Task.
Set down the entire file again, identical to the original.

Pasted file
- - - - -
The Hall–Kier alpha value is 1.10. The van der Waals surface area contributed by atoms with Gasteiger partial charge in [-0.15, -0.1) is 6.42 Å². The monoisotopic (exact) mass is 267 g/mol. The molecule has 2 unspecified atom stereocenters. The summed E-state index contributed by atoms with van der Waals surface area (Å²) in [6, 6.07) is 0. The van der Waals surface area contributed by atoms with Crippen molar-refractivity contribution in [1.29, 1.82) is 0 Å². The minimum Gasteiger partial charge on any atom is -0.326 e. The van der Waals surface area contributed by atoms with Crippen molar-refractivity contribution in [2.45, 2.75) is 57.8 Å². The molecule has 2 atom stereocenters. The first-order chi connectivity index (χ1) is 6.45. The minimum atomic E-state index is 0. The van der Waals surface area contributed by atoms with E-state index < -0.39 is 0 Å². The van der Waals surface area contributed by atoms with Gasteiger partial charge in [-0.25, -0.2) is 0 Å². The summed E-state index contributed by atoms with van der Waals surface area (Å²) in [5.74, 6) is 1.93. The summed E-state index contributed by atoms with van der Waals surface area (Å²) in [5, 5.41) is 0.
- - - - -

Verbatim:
The Hall–Kier alpha value is 1.10. The van der Waals surface area contributed by atoms with Gasteiger partial charge in [-0.15, -0.1) is 6.42 Å². The monoisotopic (exact) mass is 267 g/mol. The molecule has 2 unspecified atom stereocenters. The summed E-state index contributed by atoms with van der Waals surface area (Å²) in [6, 6.07) is 0. The van der Waals surface area contributed by atoms with Crippen molar-refractivity contribution in [1.29, 1.82) is 0 Å². The minimum Gasteiger partial charge on any atom is -0.326 e. The van der Waals surface area contributed by atoms with Crippen molar-refractivity contribution in [2.45, 2.75) is 57.8 Å². The molecule has 2 atom stereocenters. The first-order chi connectivity index (χ1) is 6.45. The minimum atomic E-state index is 0. The van der Waals surface area contributed by atoms with E-state index < -0.39 is 0 Å². The van der Waals surface area contributed by atoms with Gasteiger partial charge in [-0.25, -0.2) is 0 Å². The summed E-state index contributed by atoms with van der Waals surface area (Å²) in [5.74, 6) is 1.93. The summed E-state index contributed by atoms with van der Waals surface area (Å²) in [5, 5.41) is 0.